Ultimately, foam rolling affects your muscle’s ability to function. Your muscles are now less prepared to deal with unexpected loads by dampening afferent signals, and are now less prepared to contract by influencing efferent signals.

So, you foam roll before workouts because you’ve done it for years and it works for you. That’s fine.

Just know, every time you foam roll before squatting, these 2 things occur:

  1. It UN-PREPARES your muscles for load, which is the exact opposite of what you want to do before weight training! You want your muscles to be prepared for load and resistance, not un-prepared.
  1. It inhibits the muscle’s ability to contract. If your goal is hypertrophy, this one should be especially relevant for you. Foam rolling reduces the skeletal muscle’s contractile capacity, which will ultimately influence your ability to build muscle.

Closing

At the end of the day, foam rolling before a workout will not kill you, you won’t get injured from it, and generally speaking, it is harmless.

So, why am I telling you NOT to do it? Well, because, it is a waste of your valuable time, and it’s pretty difficult to argue with science.

Skip the foam roller before your workout. Warm your body up with activation of muscles through dynamic movement, not by painfully squishing body fat around on a foam log. (I know…foam rolling is considered a dynamic warm-up, but we’ll save that for another day.)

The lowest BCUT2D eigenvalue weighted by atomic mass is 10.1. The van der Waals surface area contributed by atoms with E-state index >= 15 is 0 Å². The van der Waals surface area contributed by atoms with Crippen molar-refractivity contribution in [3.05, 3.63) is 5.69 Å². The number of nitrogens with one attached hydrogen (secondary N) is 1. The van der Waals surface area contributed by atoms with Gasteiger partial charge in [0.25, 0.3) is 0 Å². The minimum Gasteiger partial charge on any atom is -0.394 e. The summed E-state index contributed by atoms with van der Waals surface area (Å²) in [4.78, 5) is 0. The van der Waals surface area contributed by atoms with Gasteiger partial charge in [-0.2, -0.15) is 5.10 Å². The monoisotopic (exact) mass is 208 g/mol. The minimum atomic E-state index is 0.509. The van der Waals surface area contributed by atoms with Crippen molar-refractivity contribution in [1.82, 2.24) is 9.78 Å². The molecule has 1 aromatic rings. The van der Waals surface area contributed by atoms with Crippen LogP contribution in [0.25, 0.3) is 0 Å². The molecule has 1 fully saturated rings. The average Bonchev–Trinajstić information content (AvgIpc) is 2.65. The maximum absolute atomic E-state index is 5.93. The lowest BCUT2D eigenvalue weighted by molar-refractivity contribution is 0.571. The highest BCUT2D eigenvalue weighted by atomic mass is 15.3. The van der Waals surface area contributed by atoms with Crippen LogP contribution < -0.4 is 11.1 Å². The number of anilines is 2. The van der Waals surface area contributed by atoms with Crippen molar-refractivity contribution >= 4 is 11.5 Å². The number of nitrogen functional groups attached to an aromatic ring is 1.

As I said at the beginning, foam rolling does serve its purposes, and it is an extremely valuable tool in recovery, myofascial release, and more… but not before you workout. Save it for after your workout (or literally any other part of the day).

I encourage you to do your own research before foam rolling pre-workout, which may have negative implications on your training. Don’t allow my voice to cloud your judgment on the topic, as you should form your own educated opinion.

The fitness industry is filled with “alternative facts” as our Great Leader, Donald Trump, would call them. Sometimes it is ok to go against the grain, and oppose current trends.

I’m going to leave you with a quote that significantly relates to the article, as it is often difficult to determine validity in fitness “facts” we hear and are told. Thanks for reading.

“The thing about quotes on the internet is you cannot confirm their validity.” – Abraham Lincoln

 

Peacock, C. A., Krein, D. D., Silver, T. A., Sanders, G. J., Von Carlowitz, K. A. (2014). An acute bout of self-myofascial release in the form of foam rolling improves performance testing. Int J Exerc Sci. 7(3), 202-211.

 

Pearcey, G. E. P., Bradbury-Squires, D. J., Kawamoto, J. E., Drinkwater, E. J., Behm, D. G., Button, D. C. (2015). Foam rolling for delayed-onset muscle soreness and recovery of dynamic performance measures. Journal of Athletic Training. 50(1), 5-13.

Want A Free Workout Program?
I agree to have my personal information transfered to MailChimp ( more information )
Enter your email and name now to receive a FREE 7-day Fat Burning Program!
No, you will not be spammed with emails.
Patrick Burns

Leave a Reply Text

Your email address will not be published. Required fields are marked *